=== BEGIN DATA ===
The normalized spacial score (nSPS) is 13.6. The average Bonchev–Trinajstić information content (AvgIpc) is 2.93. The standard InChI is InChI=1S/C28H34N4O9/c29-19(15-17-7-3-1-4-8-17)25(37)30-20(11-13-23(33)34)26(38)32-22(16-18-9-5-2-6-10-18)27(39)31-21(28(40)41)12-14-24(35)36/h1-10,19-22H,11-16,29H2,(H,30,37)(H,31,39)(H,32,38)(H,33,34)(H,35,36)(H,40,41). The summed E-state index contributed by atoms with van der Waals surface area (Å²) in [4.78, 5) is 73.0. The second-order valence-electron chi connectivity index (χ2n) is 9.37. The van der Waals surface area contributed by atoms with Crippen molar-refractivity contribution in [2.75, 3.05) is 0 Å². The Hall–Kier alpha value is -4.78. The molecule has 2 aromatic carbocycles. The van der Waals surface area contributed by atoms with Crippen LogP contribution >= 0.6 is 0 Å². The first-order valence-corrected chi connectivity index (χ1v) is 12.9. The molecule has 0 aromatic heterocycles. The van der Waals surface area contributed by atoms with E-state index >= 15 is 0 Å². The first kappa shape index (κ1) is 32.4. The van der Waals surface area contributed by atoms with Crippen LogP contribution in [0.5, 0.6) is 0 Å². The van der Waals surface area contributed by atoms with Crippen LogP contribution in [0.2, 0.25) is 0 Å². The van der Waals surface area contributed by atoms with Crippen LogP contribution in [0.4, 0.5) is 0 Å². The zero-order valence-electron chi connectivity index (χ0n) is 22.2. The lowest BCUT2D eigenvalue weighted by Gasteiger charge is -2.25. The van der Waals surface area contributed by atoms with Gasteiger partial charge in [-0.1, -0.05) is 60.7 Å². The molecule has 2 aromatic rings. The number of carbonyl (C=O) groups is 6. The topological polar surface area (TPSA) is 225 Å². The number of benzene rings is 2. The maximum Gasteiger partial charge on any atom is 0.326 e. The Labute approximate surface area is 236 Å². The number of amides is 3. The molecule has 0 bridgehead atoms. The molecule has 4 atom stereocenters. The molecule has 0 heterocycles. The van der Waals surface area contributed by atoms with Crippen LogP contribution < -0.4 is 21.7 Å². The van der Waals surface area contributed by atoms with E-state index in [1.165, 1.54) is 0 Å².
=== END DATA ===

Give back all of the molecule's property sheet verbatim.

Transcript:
The normalized spacial score (nSPS) is 13.6. The average Bonchev–Trinajstić information content (AvgIpc) is 2.93. The standard InChI is InChI=1S/C28H34N4O9/c29-19(15-17-7-3-1-4-8-17)25(37)30-20(11-13-23(33)34)26(38)32-22(16-18-9-5-2-6-10-18)27(39)31-21(28(40)41)12-14-24(35)36/h1-10,19-22H,11-16,29H2,(H,30,37)(H,31,39)(H,32,38)(H,33,34)(H,35,36)(H,40,41). The summed E-state index contributed by atoms with van der Waals surface area (Å²) in [4.78, 5) is 73.0. The second-order valence-electron chi connectivity index (χ2n) is 9.37. The van der Waals surface area contributed by atoms with Crippen molar-refractivity contribution in [2.75, 3.05) is 0 Å². The Hall–Kier alpha value is -4.78. The molecule has 2 aromatic carbocycles. The van der Waals surface area contributed by atoms with Crippen LogP contribution >= 0.6 is 0 Å². The first-order valence-corrected chi connectivity index (χ1v) is 12.9. The molecule has 0 aromatic heterocycles. The van der Waals surface area contributed by atoms with E-state index >= 15 is 0 Å². The first kappa shape index (κ1) is 32.4. The van der Waals surface area contributed by atoms with Crippen LogP contribution in [0.5, 0.6) is 0 Å². The van der Waals surface area contributed by atoms with Crippen LogP contribution in [0.2, 0.25) is 0 Å². The van der Waals surface area contributed by atoms with Crippen LogP contribution in [0.4, 0.5) is 0 Å². The zero-order valence-electron chi connectivity index (χ0n) is 22.2. The lowest BCUT2D eigenvalue weighted by Gasteiger charge is -2.25. The van der Waals surface area contributed by atoms with Gasteiger partial charge in [-0.1, -0.05) is 60.7 Å². The molecule has 2 aromatic rings. The number of carbonyl (C=O) groups is 6. The topological polar surface area (TPSA) is 225 Å². The number of benzene rings is 2. The maximum Gasteiger partial charge on any atom is 0.326 e. The Labute approximate surface area is 236 Å². The number of amides is 3. The molecule has 0 bridgehead atoms. The molecule has 4 atom stereocenters. The molecule has 0 heterocycles. The van der Waals surface area contributed by atoms with Crippen LogP contribution < -0.4 is 21.7 Å². The van der Waals surface area contributed by atoms with E-state index in [1.165, 1.54) is 0 Å².